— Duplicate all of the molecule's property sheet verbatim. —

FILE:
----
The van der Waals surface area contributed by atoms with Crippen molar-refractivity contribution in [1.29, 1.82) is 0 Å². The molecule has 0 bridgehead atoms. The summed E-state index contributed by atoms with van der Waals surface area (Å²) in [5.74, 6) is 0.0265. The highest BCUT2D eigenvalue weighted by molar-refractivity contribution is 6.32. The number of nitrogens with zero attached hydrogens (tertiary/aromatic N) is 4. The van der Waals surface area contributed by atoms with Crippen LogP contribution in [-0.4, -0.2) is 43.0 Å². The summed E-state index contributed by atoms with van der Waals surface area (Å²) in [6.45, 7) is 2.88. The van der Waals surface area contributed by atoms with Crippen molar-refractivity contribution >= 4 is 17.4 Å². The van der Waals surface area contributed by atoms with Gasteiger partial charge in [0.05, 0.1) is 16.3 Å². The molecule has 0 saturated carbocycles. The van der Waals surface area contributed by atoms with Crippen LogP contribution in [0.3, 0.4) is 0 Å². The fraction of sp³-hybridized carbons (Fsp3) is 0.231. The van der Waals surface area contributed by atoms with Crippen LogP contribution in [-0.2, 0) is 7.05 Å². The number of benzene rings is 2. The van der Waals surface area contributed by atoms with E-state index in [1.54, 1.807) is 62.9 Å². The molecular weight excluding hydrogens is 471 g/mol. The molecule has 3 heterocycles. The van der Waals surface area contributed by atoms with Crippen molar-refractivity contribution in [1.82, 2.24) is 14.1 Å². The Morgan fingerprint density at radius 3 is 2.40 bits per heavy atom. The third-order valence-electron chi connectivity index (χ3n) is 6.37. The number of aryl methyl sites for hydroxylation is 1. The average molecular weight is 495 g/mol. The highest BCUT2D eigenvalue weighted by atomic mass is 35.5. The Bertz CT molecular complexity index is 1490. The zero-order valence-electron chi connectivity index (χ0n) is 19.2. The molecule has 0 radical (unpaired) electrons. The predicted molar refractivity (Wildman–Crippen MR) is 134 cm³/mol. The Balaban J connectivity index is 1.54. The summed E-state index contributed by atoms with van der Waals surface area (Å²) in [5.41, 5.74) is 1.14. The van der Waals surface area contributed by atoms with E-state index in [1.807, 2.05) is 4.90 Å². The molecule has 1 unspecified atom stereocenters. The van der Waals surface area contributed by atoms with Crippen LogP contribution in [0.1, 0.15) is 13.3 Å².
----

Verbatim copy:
The van der Waals surface area contributed by atoms with Crippen molar-refractivity contribution in [1.29, 1.82) is 0 Å². The molecule has 0 bridgehead atoms. The summed E-state index contributed by atoms with van der Waals surface area (Å²) in [5.74, 6) is 0.0265. The highest BCUT2D eigenvalue weighted by molar-refractivity contribution is 6.32. The number of nitrogens with zero attached hydrogens (tertiary/aromatic N) is 4. The van der Waals surface area contributed by atoms with Crippen LogP contribution in [-0.4, -0.2) is 43.0 Å². The summed E-state index contributed by atoms with van der Waals surface area (Å²) in [6.45, 7) is 2.88. The van der Waals surface area contributed by atoms with Crippen molar-refractivity contribution >= 4 is 17.4 Å². The van der Waals surface area contributed by atoms with Gasteiger partial charge in [0.05, 0.1) is 16.3 Å². The molecule has 0 saturated carbocycles. The van der Waals surface area contributed by atoms with Crippen LogP contribution in [0.3, 0.4) is 0 Å². The fraction of sp³-hybridized carbons (Fsp3) is 0.231. The van der Waals surface area contributed by atoms with Crippen LogP contribution in [-0.2, 0) is 7.05 Å². The number of benzene rings is 2. The van der Waals surface area contributed by atoms with E-state index in [1.54, 1.807) is 62.9 Å². The molecular weight excluding hydrogens is 471 g/mol. The molecule has 3 heterocycles. The van der Waals surface area contributed by atoms with Crippen molar-refractivity contribution in [1.82, 2.24) is 14.1 Å². The Morgan fingerprint density at radius 3 is 2.40 bits per heavy atom. The third-order valence-electron chi connectivity index (χ3n) is 6.37. The number of aryl methyl sites for hydroxylation is 1. The average molecular weight is 495 g/mol. The highest BCUT2D eigenvalue weighted by atomic mass is 35.5. The Bertz CT molecular complexity index is 1490. The zero-order valence-electron chi connectivity index (χ0n) is 19.2. The molecule has 0 radical (unpaired) electrons. The predicted molar refractivity (Wildman–Crippen MR) is 134 cm³/mol. The Balaban J connectivity index is 1.54. The summed E-state index contributed by atoms with van der Waals surface area (Å²) in [5.41, 5.74) is 1.14. The van der Waals surface area contributed by atoms with E-state index in [1.807, 2.05) is 4.90 Å². The molecule has 1 unspecified atom stereocenters. The van der Waals surface area contributed by atoms with Crippen LogP contribution in [0.1, 0.15) is 13.3 Å².